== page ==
• Luteinizing hormone and Follicle-stimulating hormone, which controls sexual functions in the body, including the secretion of progesterone hormones; Estrogen in women and testosterone in men.
  • Prolactin, which stimulates the secretion of milk in women.
  • Antidiuretic hormone, which controls the loss of water from the body through the kidneys.
  • Oxytocin which stimulates the contraction of the uterine smooth muscle during childbirth, and enhances milk secretion.

Hormones of the adrenal gland

In the human body, there are two adrenal glands, one on the right kidney and the other on the left kidney. In fact, each consists of two main parts: the first is the adrenal cortex, the second is the adrenal medulla.  Each part is responsible for the secretion of a group of hormones that can be described as follows:

Hormones of adrenal cortex: They are characterized by two main types of corticosteroids: Glucocorticoids and Mineralocorticoids. The following is their statement:

Glucocorticoids, namely hydrocortisone, and corticosterone. Hydrocortisone regulates the conversion of carbohydrates, fats, and proteins into energy, as well as its role in controlling blood pressure and cardiovascular functions. As for corticosterone, it is combined with hydrocortisone and controls the response of the immune system and inflammatory reactions in the body.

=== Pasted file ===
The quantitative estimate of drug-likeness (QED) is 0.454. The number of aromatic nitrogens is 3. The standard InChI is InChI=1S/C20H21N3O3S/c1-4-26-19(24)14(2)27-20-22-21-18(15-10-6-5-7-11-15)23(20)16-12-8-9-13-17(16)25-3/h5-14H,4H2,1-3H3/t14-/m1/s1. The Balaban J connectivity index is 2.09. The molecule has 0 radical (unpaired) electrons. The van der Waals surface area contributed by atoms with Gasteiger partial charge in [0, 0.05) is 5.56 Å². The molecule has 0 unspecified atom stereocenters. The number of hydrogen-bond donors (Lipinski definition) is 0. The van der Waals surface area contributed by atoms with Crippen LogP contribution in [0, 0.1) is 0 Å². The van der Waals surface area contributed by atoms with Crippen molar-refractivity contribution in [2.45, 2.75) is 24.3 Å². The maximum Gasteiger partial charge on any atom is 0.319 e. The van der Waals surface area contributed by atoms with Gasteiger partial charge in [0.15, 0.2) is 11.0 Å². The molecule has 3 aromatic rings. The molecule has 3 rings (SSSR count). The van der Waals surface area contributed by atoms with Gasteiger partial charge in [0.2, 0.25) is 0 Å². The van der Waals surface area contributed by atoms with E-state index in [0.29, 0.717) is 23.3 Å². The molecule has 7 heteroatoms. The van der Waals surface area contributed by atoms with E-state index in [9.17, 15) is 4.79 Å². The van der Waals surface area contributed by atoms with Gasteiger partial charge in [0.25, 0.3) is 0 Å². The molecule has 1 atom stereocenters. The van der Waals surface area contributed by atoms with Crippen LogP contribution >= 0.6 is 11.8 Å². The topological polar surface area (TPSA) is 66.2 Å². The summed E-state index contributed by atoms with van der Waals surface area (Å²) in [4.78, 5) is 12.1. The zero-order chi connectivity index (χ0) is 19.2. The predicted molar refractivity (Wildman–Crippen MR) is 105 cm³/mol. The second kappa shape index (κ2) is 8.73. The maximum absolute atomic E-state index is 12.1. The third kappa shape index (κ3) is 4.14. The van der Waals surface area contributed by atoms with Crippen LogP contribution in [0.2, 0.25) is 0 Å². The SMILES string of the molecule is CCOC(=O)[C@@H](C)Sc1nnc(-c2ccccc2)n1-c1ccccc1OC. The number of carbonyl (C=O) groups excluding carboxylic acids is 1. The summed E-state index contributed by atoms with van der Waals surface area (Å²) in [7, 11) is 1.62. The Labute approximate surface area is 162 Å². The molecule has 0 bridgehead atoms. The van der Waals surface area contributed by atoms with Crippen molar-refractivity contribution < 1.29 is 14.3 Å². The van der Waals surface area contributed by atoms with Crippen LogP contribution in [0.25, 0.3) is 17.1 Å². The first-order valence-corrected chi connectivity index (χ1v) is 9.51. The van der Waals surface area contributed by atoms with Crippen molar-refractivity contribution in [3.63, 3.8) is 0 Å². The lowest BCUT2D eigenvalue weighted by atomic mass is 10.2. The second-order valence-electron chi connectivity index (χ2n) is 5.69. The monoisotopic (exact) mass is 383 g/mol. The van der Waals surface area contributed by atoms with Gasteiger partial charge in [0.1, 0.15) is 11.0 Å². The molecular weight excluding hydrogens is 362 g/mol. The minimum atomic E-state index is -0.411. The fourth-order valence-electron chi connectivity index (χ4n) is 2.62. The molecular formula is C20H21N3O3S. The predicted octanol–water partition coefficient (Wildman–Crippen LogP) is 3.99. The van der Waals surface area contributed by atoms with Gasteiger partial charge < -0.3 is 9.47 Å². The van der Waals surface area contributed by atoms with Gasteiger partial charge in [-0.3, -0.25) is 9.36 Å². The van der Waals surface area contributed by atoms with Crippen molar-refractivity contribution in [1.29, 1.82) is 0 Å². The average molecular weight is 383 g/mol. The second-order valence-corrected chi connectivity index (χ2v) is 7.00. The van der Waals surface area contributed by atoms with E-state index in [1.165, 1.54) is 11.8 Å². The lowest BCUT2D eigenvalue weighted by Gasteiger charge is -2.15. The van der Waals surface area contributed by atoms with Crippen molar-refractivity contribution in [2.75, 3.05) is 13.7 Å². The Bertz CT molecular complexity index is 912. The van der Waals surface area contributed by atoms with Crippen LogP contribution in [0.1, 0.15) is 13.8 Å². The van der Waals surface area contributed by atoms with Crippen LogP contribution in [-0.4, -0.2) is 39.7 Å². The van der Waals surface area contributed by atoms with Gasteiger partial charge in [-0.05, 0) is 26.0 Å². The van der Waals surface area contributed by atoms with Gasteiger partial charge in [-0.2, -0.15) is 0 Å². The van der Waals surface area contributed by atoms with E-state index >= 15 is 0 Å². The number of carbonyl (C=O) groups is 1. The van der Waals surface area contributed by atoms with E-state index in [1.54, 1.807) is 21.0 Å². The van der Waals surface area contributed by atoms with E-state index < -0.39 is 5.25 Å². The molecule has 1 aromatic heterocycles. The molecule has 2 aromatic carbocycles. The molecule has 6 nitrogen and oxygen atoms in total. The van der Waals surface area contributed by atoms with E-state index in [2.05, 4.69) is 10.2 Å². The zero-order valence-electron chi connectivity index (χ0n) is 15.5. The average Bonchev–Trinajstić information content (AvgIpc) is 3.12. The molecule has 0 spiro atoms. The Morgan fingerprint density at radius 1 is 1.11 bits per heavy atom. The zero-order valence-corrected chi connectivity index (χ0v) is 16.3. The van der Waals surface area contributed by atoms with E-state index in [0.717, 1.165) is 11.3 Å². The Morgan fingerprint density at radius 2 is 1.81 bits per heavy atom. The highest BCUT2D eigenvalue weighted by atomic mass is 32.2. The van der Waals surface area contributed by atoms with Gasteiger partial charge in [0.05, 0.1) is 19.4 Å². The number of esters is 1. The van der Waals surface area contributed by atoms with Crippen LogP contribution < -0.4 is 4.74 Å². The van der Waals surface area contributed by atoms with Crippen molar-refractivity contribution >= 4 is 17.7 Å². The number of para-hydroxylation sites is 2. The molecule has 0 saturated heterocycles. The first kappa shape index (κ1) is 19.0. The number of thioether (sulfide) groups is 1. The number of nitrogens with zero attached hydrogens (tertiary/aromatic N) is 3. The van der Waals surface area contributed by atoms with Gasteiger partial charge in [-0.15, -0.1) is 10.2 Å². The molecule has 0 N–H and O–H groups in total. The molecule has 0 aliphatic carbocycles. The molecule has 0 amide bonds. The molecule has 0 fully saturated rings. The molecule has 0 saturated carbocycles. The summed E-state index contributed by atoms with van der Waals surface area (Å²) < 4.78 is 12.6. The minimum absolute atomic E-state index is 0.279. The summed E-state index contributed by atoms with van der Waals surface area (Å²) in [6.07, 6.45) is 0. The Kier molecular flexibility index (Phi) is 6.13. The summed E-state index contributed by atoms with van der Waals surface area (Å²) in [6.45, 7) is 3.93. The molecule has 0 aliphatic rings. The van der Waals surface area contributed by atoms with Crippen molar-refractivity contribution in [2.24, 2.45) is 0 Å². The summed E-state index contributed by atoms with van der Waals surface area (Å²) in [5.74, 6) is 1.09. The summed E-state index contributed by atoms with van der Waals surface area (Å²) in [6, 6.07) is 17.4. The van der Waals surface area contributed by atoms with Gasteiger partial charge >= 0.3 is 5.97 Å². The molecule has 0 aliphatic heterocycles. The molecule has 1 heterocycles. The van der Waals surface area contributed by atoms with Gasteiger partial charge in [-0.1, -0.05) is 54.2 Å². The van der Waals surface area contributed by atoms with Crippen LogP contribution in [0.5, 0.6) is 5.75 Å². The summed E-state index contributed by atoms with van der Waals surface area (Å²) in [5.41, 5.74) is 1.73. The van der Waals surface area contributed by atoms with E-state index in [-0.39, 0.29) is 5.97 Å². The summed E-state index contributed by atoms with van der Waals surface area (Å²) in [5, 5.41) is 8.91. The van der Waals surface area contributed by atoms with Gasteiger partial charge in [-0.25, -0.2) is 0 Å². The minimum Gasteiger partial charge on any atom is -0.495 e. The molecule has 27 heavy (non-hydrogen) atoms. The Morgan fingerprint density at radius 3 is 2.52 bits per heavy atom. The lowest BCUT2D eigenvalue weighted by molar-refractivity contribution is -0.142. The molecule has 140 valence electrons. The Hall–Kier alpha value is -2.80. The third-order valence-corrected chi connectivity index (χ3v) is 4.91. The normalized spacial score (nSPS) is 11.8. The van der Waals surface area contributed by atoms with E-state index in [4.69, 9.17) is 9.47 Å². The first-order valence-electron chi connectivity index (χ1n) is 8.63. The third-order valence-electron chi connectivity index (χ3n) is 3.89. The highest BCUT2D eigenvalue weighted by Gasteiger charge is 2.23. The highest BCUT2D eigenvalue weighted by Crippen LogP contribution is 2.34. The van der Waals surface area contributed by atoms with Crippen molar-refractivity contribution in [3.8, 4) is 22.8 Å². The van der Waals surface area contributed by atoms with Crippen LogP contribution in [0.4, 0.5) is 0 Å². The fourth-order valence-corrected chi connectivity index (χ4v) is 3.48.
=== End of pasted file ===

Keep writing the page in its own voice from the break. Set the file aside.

Mineralocorticoids: The most important of which is the aldosterone which controls the level of water and salts in the body, and thus regulates blood pressure.

Hormones of adrenal medulla: Although the importance of hormones secreted by the adrenal medulla is less important than that of the adrenal cortex, it has an important role in responding to emotional conditions and tension in various forms. These hormones include:

Adrenaline (also known as epinephrine), which responds to stress by increasing strokes and pumping blood to the brain and bones, as well as raise blood sugar levels.

Norepinephrine, which works alongside adrenaline in stressful conditions, in addition to narrowing blood vessels in such cases, causing an increase in blood pressure.

Hormones of the thyroid gland

The thyroid gland secretes two primary hormones, Triiodothyronine (20% of the total secretion of hormones) and Thyroxine-T4 (80% of secretion). It should be noted that triiodothyronine is the most powerful hormone.

Hormones of the parathyroid gland

 Parathyroid gland secrets a hormone is known as parathyroid hormone and works primarily on bone cells by stimulating calcium into the bloodstream.

Hormones of the pineal gland

The pineal gland is located in the center of the brain, it produces hormone melatonin. The primary function of this hormone is to regulate the Circadian Rhythm, Which is what happens during the twenty-four hours of the day, including waking up and sleeping. The hormone melatonin is also responsible for controlling the reproductive hormones and processes associated with the reproductive system. It should be noted that this hormone is very distinctive, as it is produced only by the presence of light.

Hormones of the thymus gland